I'm also a bit skeptical of Gabriel's proposal: how does he compute exponentials on "native" ints without recursion?

In addition, the fact that EAL can only express elementary functions seems intuitively like it should restrict "natural" ways of writing recursions. In particular this shouldn't be well-defined:

Fixpoint acker m := match m with | O => S | S m => (fix acker' f n := match n with | O => f 1 | S n => f (acker' f n) end) (acker m) end.

since it defines a non-elementary function. So what feature of EAL is preventing this definition? If I understand correctly (and I'm not sure I do), the term f (acker' f n) cannot be well-typed, there must be some "stratum" which prevents the final application of f.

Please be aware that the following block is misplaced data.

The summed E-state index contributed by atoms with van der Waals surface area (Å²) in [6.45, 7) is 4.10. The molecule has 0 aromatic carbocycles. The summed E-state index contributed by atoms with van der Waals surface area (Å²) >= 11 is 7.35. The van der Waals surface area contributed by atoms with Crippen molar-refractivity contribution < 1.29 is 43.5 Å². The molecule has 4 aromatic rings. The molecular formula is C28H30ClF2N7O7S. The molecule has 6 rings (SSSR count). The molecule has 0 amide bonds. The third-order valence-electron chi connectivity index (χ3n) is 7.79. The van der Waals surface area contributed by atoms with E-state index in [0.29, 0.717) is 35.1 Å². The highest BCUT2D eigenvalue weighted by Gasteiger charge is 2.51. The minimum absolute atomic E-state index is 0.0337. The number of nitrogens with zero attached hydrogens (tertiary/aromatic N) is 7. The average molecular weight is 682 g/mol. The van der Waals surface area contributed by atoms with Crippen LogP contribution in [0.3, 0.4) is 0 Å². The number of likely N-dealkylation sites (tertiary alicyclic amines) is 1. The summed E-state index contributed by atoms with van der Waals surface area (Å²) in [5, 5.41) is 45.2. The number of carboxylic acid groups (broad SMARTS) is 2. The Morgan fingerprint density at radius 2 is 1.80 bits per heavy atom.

So certainly the natural way to write this function is forbidden. What other natural things are forbidden in this framework? It's hard to say without asking a specialist, but my guess is that there will be a fair number of things. Linear type systems can be powerful frameworks, but they aren't very convenient or natural for writing programs.

It's also an important fact (but maybe this is asking for a lot) that $0\neq 1$ is directly provable in Coq, thanks to large elimination. Is adding this feature easy in your proposal?

Finally, there's something I'm always worried about when I hear about type systems with linear logic: how hard is it to write a type checker? Certainly the checker has to figure out which pieces of the context go where when performing checking. Also the user or the front-end has to figure out where to put all the !s, if you want to have any non-linear components (and you usually do!).